Get more collagen: Collagen heals and repairs the gut lining, making it easier for your body to absorb nutrients.[13] Eat collagen-rich foods such as bone broth and organ meats, or add a hydrolyzed collagen protein powder to your smoothie (try Collagen Protein.) You can also use Collagelatin to make puddings and jellies, or to thicken soups and sauces.

Other ways to heal your gut

Watch out for histamine: Taking probiotic supplements can be a good thing for your gut, but some strains can increase your levels of histamine — the same chemical your body produces during an allergic reaction. Too much histamine causes inflammation in the body. Avoid probiotic supplements that contain Lactobacillus casei, Lactobacillus reuteri, and Lactobacillus bulgaricus. These histamine-producing bacteria are also present in so-called health foods like conventional yogurt and aged or fermented foods. Learn more about the best and worst probiotics.

Be cautious with antibiotics: Western doctors tend to over-prescribe antibiotics for illnesses like the common cold and ear infections that don’t even respond to these drugs. If you’re on a necessary course of antibiotics, learn here how to restore your gut after taking the drugs.

Hack stress: Stress can impact the gut in all sorts of ways. Learning to manage your stress is a powerful way to heal your microbiome. Carve out time each day to meditate — even just a five-minute meditation can calm your nervous system and give you a sense of well-being.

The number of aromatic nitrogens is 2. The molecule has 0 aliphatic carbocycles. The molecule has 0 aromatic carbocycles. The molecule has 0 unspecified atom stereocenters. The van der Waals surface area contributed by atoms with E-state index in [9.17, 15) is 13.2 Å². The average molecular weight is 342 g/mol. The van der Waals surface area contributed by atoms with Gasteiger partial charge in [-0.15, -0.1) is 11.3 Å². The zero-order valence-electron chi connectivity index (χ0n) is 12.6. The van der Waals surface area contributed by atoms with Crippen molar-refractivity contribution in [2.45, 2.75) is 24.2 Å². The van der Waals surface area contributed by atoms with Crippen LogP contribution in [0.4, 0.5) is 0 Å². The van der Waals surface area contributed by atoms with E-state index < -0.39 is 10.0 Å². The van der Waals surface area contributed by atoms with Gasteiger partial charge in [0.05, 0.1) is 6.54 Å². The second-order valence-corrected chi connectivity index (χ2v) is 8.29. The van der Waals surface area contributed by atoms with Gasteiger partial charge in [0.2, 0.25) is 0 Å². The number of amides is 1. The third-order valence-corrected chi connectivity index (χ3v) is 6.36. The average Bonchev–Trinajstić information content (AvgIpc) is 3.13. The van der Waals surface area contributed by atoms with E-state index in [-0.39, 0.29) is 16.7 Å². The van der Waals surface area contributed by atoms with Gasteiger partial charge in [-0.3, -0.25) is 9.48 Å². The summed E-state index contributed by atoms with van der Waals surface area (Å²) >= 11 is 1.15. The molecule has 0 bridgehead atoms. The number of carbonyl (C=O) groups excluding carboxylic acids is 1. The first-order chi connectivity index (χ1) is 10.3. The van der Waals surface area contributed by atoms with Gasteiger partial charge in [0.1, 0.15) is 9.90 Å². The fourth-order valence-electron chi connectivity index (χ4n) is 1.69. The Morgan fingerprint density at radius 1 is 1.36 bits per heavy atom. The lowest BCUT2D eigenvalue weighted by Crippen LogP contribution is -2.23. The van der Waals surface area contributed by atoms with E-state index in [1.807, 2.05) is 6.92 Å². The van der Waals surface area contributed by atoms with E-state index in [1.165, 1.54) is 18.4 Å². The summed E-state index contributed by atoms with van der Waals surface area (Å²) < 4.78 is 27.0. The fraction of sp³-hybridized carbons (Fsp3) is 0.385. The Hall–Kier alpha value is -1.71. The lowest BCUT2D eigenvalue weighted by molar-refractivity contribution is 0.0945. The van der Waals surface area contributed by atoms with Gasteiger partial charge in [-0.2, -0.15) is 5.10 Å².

Take activated charcoal: Activated charcoal — a form of carbon — has been used for thousands of years to detoxify the body and improve digestive health.[14]

Activated charcoal binds to toxins and chemicals in the gut, stopping your body from absorbing them. Take it slowly — too much activated charcoal can give you constipation. Start with 1 or 2 capsules a day.

Ways to test your gut

Get to know your poop: It might sound funny, but becoming an expert on your own stools tells you a lot about what’s going on in your gut. You want to be looking at the stool’s consistency, whether it floats or sinks, its color, and how often you go (once or twice a day is a sign of strong digestion).

Take a gut test: You can now send a fecal sample to a company like Viome — they send you a test kit in the mail, and you pay them a fee to analyze your stools. You’ll receive a detailed report with a list of all the bacteria in your gut, how your microbiome compares to other people’s, and how to keep your bacteria healthy with supplement and diet recommendations. You can test again — whenever you want really — to monitor your progress and see if any changes you made are working to heal your gut.


Click here to see how NAET can help with your microbiome by eliminating food sensitivities and intolerances.

Dr. Brittany Bowers

Chiropractic, Acupuncture, NAET

Nashville and White House, TN

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16 Exective Park Dr.